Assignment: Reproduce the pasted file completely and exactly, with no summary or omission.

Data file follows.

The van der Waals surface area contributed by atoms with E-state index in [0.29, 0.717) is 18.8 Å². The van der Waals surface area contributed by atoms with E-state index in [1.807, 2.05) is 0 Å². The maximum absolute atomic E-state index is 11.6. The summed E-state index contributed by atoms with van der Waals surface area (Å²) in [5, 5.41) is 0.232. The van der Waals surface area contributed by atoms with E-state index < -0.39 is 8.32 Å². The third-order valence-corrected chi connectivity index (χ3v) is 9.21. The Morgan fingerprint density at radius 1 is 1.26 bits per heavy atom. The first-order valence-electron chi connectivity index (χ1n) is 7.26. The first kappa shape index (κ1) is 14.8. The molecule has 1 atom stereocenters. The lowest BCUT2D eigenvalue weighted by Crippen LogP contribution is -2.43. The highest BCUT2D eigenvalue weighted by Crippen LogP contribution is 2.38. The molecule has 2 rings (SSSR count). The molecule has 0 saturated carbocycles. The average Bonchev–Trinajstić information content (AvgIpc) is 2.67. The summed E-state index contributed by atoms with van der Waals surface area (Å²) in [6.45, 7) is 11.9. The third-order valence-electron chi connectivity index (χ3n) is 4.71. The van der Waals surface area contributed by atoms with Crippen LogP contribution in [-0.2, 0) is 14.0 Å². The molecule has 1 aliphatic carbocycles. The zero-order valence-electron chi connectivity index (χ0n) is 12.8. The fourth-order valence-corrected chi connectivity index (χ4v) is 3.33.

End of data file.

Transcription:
The van der Waals surface area contributed by atoms with E-state index in [0.29, 0.717) is 18.8 Å². The van der Waals surface area contributed by atoms with E-state index in [1.807, 2.05) is 0 Å². The maximum absolute atomic E-state index is 11.6. The summed E-state index contributed by atoms with van der Waals surface area (Å²) in [5, 5.41) is 0.232. The van der Waals surface area contributed by atoms with E-state index < -0.39 is 8.32 Å². The third-order valence-corrected chi connectivity index (χ3v) is 9.21. The Morgan fingerprint density at radius 1 is 1.26 bits per heavy atom. The first-order valence-electron chi connectivity index (χ1n) is 7.26. The first kappa shape index (κ1) is 14.8. The molecule has 1 atom stereocenters. The lowest BCUT2D eigenvalue weighted by Crippen LogP contribution is -2.43. The highest BCUT2D eigenvalue weighted by Crippen LogP contribution is 2.38. The molecule has 2 rings (SSSR count). The molecule has 0 saturated carbocycles. The average Bonchev–Trinajstić information content (AvgIpc) is 2.67. The summed E-state index contributed by atoms with van der Waals surface area (Å²) in [6.45, 7) is 11.9. The third-order valence-electron chi connectivity index (χ3n) is 4.71. The van der Waals surface area contributed by atoms with Crippen LogP contribution in [-0.2, 0) is 14.0 Å². The molecule has 1 aliphatic carbocycles. The zero-order valence-electron chi connectivity index (χ0n) is 12.8. The fourth-order valence-corrected chi connectivity index (χ4v) is 3.33.